The most popular attraction at Disneyland, and in the entire world, is Pirates of the Caribbean

Since its 1967 debut, Pirates has entertained close to a third of a billion passengers. Learn more about the real-life places that inspired Disney park rides like Pirates of the Caribbean

Disneyland’s shortest-lived attraction lasted just two months

Unlike the Pirates of the Caribbean ride, the Mickey Mouse Club Circus opened in November 1955 and closed by January due to low attendance. The resulting “Keller’s Jungle Killers” exhibit—a trained animal act featuring the same sedated jungle cats from Mickey’s circus—lasted another seven months.

Many other attractions were abandoned before they even opened

Some ideas that Walt talked up but never got around to building include the Peter Pan Crocodile Aquarium (a live fish exhibit to be entered through a massive crocodile’s jaw) and Paul Bunyan’s Boot (a 25-foot-tall interactive shoe.) These are the 9 Disney characters you can’t meet in the park anymore

The fastest ride in the park is no roller coaster—it’s Splash Mountain

Passengers reach about 40 mph while plummeting down the ride’s climactic 47-degree plunge into the briar patch. 

The Haunted Mansion is the saddest place in the Happiest Place on Earth

Disney cast members are required to smile everywhere in the park, except here. The emerald-cloaked mansion staffers are actually encouraged to put on a dour demeanor to further spook their guests.

There may be actual ghosts who inhabit the park

The Haunted Mansion and Pirates of the Caribbean rides have both been temporarily shut down after staffers caught passengers spreading mysterious powder onto the set pieces. Anaheim police solved the mystery: human ashes. (The park now strictly prohibits cremated remains, along with stink bombs and selfie sticks.) Here are more things you never knew were banned from Disney parks.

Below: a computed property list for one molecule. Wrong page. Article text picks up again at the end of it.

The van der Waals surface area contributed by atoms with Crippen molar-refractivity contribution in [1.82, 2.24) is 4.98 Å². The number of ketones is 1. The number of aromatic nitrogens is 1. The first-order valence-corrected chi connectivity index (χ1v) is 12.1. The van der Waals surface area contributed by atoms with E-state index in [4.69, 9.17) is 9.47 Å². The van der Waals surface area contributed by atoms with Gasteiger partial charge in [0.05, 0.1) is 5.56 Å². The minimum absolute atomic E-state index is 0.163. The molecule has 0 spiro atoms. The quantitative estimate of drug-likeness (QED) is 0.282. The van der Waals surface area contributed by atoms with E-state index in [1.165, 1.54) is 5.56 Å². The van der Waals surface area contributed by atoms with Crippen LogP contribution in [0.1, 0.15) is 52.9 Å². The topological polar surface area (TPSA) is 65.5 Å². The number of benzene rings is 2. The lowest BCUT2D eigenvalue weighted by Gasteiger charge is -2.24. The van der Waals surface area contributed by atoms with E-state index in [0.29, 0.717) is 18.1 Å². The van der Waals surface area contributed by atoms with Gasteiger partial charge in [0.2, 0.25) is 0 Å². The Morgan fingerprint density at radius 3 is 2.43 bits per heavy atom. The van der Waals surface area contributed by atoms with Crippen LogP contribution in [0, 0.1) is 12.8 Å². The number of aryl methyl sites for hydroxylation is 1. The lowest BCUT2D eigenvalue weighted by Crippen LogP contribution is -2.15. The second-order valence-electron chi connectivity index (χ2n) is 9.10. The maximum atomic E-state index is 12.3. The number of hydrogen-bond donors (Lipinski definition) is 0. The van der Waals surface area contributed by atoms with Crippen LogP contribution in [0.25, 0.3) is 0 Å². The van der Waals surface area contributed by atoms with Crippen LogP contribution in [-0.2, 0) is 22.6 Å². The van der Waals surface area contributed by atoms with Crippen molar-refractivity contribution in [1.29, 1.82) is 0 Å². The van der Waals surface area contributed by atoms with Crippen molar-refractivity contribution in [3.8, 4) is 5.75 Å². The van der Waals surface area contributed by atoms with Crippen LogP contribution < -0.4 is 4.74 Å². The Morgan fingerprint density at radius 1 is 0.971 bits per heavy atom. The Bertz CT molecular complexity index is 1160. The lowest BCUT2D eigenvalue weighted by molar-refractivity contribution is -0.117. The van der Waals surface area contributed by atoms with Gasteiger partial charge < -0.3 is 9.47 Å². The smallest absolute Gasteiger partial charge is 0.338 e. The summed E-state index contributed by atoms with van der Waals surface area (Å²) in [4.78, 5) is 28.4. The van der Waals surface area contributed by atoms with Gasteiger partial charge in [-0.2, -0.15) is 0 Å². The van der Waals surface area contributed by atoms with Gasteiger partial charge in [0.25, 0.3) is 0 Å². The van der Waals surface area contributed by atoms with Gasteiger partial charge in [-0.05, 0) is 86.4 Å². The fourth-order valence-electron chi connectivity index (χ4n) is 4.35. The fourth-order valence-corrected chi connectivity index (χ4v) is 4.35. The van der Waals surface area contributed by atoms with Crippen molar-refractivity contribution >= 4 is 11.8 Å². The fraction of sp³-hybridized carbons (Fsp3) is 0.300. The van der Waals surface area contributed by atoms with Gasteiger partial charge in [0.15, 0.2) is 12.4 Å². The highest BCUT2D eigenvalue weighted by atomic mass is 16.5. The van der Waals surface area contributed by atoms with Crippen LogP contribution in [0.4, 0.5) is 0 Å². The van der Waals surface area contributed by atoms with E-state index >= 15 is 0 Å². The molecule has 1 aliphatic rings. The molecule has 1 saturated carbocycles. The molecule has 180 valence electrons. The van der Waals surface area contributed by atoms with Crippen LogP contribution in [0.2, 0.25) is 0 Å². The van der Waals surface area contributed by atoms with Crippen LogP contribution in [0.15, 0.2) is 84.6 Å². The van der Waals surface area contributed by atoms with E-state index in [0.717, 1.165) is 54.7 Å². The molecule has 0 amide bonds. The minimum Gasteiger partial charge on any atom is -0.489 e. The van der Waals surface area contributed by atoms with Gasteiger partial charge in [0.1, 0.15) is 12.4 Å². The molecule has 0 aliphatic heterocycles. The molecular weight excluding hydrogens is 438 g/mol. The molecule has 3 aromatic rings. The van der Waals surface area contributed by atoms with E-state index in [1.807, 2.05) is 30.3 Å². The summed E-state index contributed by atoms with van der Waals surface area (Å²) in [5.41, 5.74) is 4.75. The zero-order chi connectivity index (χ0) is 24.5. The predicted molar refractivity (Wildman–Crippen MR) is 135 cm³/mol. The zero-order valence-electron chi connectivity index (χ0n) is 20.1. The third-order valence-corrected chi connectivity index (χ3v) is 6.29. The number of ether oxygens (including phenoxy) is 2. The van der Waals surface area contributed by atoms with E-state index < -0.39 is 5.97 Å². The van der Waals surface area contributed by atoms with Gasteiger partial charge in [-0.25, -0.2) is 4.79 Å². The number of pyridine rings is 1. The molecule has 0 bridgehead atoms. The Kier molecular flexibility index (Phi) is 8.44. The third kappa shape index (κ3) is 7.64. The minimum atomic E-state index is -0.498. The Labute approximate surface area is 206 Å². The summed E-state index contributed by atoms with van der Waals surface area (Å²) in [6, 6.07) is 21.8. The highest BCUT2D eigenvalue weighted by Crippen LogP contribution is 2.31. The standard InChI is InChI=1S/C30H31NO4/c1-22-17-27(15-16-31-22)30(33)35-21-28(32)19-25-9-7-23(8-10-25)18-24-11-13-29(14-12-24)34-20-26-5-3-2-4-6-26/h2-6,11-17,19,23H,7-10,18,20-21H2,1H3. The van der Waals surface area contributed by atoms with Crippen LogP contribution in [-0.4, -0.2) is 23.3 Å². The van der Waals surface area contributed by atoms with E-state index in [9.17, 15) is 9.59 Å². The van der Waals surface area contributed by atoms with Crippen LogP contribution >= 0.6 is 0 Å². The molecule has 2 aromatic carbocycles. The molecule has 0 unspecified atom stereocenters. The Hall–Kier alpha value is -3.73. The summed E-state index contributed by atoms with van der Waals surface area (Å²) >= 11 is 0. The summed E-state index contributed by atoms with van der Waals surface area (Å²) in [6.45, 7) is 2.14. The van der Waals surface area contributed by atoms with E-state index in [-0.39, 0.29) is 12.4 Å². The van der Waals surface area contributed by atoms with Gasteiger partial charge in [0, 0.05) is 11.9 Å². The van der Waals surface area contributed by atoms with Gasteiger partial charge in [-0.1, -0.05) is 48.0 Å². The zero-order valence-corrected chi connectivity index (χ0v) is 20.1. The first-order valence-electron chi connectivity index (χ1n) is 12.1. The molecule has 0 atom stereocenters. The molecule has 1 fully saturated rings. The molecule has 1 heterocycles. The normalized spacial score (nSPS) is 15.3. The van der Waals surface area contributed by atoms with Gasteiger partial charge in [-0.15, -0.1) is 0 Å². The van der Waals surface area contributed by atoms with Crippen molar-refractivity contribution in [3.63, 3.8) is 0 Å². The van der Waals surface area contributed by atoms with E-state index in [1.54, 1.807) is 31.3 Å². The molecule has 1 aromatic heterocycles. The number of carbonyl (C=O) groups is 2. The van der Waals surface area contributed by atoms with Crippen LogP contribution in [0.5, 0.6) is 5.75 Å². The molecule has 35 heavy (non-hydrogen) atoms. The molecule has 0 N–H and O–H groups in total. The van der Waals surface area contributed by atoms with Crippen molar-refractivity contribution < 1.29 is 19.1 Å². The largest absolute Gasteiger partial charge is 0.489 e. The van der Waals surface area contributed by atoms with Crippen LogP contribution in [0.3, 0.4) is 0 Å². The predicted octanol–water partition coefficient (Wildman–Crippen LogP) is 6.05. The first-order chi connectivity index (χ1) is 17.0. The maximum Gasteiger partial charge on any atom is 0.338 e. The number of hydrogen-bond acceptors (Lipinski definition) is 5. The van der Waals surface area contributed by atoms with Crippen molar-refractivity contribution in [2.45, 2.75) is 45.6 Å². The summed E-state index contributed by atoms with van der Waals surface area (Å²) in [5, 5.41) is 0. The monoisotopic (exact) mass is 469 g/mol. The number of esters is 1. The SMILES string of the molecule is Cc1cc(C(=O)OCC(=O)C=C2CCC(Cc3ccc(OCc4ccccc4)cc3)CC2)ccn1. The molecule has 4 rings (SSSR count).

Meanwhile, there were once real human bones on display in Pirates of the Caribbean

According to Imagineer Jason Surrell, when the ride first opened in 1967, bones from the UCLA Medical Center were scattered among one of the scenes.

Tomorrowland’s “House of the Future” (1957-67) was the most resilient attraction in Disneyland

The Monsanto-sponsored walk-through exhibit was designed to show off advanced plastics manufacturing of the time—and it succeeded. The house’s plastic shell was so strong it repelled wrecking balls during demolition. It eventually took a crew with crowbars and chains two weeks to break apart, piece by piece. These are the discontinued Disney rides we wish would make a comeback

Club 33 is the most exclusive attraction

This secret speakeasy in New Orleans Square has a 10-year waiting list and $25,000 initiation fee. It seems steep until you consider that it’s the only place in Disneyland that serves a full bar of alcohol. Parents, you can sign up here.

Space Mountain was the first Disneyland attraction with a higher price tag than Disneyland itself

The epic indoor roller coaster cost $20,000,000 to build in 1977; the entire park only cost $17,000,000 in 1955. 

Indiana Jones Adventure was the most expensive ride to build

The 57,000-square-foot attraction that Jungle Cruise skippers lovingly call “Indiana Jones and the Temple of the Three-Hour Line” took two years and $125 million for 400 Imagineers to build. 

A miniature worth $37,500 is the most expensive souvenir

It’s a solid crystal replica of Cinderella’s Castle, set with more than 28,000 Swarovski crystals, patiently waiting to drain your pension at the Crystal Arts store on Main Street. 

Comedian Steve Martin may be Disneyland’s most famous alum

His first job was selling guidebooks and magic tricks at several shops around the park. Other celebrities include John Lasseter, the director of Toy Story, who started as a street sweeper in Tomorrowland; Michelle Pfeiffer, who masqueraded as Alice in the ‘70s; and President Nixon’s press secretary Ron Ziegler, who was a Jungle Cruise skipper. Check out these etiquette rules all Disney employees have to follow.


Read Full Story

Sign up for the Travel Report by AOL newsletter to get exclusive deals and wanderlust inspiration delivered straight to your inbox every day.

Subscribe to our other newsletters

Emails may offer personalized content or ads. Learn more. You may unsubscribe any time.